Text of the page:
Avian flu outbreak hits Western Cape sea birds, public warned not to touch them

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A sea bird colony pictured in Cape Town.
A sea bird colony pictured in Cape Town.
Hoberman Collection/Universal Images Group via Get
  • The Western Cape government has urged people not to touch sick sea birds due to an outbreak of avian flu. 
  • It says disaster management is handling situations between Veldrift and Arniston on the west and south coasts.
  • A man who runs a santuary in an affected areas says he has been begging the department for help for more than a month, and that it might now be too late. 

The Western Cape government announced an outbreak of avian flu amongst sea birds in the western and southern parts of the province. 

"Western Cape authorities are responding to a suspected outbreak of Avian Influenza amongst wild seabirds in the Bergrivier Municipality on the West Coast, as well as the Walker Bay area in the Overberg," a statement said. 

It asked the public not to touch the sea birds, and that disaster nodes and Cape Nature were collecting the dead and sick birds.

"Veterinarians are on scene assisting and officials are following advice provided by Veterinary Services in terms of how to manage the sick birds."  

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Local Government and Environmental Affairs MEC Anton Bredell said: "It is critical to prevent the spread of the disease. This means people must not attempt to assist or transport any sick birds, even to take them to rehabilitation centres and veterinarians, as this could spread the disease. It is critical to keep a controlled environment."

White Pelicans and Whitebreasted Cormorants, Cape
White Pelicans and Whitebreasted Cormorants, pictured in Cape Town.

There have been reports of dead sea birds in Velddrif and Arniston. There are also hotspots on Dyer Island and Robben Island.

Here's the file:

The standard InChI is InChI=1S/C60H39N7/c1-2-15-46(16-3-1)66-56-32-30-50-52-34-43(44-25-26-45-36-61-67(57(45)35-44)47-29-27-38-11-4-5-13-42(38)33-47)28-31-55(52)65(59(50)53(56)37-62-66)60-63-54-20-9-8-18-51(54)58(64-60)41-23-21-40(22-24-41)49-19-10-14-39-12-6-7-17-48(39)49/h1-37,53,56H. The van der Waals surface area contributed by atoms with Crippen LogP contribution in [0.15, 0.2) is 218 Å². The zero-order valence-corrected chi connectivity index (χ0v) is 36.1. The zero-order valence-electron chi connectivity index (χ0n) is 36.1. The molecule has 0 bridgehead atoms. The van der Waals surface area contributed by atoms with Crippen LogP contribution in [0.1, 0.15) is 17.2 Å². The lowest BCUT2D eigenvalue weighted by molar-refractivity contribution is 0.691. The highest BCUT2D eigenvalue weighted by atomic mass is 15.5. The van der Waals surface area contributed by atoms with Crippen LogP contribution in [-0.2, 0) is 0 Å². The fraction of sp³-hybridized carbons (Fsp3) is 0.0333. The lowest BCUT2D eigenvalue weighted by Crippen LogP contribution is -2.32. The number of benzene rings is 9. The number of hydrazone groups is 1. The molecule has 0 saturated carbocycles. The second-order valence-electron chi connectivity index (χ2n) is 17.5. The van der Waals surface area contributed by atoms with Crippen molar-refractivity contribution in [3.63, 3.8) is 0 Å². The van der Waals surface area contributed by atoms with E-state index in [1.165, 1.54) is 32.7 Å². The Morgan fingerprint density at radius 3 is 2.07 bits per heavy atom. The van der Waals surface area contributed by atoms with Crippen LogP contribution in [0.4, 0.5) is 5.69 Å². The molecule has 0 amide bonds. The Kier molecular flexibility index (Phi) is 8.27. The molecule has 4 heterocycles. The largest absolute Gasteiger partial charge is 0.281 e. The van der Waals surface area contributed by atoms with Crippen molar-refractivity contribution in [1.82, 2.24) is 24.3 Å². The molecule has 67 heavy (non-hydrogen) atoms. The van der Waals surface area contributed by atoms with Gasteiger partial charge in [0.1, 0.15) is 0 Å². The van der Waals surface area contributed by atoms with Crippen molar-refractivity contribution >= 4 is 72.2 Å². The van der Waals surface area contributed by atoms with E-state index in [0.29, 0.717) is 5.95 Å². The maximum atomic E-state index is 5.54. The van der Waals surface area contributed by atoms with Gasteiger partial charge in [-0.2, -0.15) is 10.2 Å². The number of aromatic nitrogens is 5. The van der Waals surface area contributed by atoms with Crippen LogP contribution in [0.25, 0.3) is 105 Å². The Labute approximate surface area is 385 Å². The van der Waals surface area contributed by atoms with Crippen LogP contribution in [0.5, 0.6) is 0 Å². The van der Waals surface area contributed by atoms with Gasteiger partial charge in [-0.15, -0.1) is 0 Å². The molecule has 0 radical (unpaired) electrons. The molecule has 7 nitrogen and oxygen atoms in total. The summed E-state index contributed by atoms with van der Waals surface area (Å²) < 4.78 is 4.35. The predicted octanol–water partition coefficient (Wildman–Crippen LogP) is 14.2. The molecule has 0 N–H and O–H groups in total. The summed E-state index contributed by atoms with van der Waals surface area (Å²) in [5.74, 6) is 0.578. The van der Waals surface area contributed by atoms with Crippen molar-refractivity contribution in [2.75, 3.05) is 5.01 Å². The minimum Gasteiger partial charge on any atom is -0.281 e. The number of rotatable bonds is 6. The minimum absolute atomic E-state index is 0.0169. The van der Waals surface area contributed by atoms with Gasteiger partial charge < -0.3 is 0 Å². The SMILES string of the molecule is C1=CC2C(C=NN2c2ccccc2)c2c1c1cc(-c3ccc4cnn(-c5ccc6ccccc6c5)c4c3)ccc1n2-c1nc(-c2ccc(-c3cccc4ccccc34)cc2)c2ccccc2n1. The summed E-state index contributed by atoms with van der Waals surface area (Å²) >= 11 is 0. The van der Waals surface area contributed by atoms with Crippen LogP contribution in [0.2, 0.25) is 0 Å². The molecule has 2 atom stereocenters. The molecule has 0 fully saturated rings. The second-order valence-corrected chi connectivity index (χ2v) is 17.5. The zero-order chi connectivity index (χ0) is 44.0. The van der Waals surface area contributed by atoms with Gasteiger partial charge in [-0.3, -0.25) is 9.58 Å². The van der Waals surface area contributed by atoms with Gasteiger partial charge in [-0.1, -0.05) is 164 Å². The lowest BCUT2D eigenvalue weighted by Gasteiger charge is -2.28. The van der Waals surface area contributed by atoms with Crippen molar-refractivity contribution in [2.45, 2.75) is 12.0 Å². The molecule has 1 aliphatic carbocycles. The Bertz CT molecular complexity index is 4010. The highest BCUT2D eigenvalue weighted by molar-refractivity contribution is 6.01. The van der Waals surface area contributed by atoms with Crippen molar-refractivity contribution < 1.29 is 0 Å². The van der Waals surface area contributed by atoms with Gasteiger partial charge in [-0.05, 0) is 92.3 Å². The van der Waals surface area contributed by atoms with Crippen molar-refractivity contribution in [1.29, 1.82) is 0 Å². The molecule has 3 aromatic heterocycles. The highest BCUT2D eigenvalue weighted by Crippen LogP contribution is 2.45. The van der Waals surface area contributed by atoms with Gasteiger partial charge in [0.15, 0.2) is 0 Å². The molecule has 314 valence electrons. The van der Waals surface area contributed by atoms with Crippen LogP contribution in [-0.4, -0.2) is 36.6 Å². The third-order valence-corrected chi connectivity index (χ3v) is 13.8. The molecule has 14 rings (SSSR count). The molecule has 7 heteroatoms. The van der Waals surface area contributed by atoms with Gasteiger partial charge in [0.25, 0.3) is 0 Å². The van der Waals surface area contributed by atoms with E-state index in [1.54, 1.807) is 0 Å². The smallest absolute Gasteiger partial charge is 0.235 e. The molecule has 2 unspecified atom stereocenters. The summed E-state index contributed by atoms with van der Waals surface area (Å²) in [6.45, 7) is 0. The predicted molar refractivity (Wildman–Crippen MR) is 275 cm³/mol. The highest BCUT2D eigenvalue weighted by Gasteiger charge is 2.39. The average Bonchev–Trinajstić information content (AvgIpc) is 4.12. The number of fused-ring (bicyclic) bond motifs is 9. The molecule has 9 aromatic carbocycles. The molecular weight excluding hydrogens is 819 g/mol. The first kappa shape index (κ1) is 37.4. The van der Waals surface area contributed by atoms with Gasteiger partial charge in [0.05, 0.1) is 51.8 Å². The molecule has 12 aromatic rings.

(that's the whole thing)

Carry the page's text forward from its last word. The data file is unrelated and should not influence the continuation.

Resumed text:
The department is deciding whether to declare the outbreak a disaster. 

However, Jacques Nel from the Owl Orphanage in Langebaan is furious, saying the department has been so slow in responding to his pleas for help, that it might even be too late to save the birds. 

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He said the Cape cormorant, in particular, was already a threatened species, and that this outbreak could threaten it's survival. 

He said that a team had previously come to assist with collecting the bodies of the cormorants for incineration, but did not bring a veterinarian to euthanise sick birds.

SOUTH AFRICA - 2013/04/06: African Penguins (Sphen
African Penguins pictured at Boulder Beach in Simons Town, near Cape Town.

He said a veterinarian had to drive up from Cape Town much later. 

"Why don't they close the beaches? Where is the health department in their Hazmat suits to pick birds up?" he asked earlier on Thursday before the statement was issued. 

He said the department had a month-and-a-half to, not only contain the outbreak, but put the sick birds out of their misery. 

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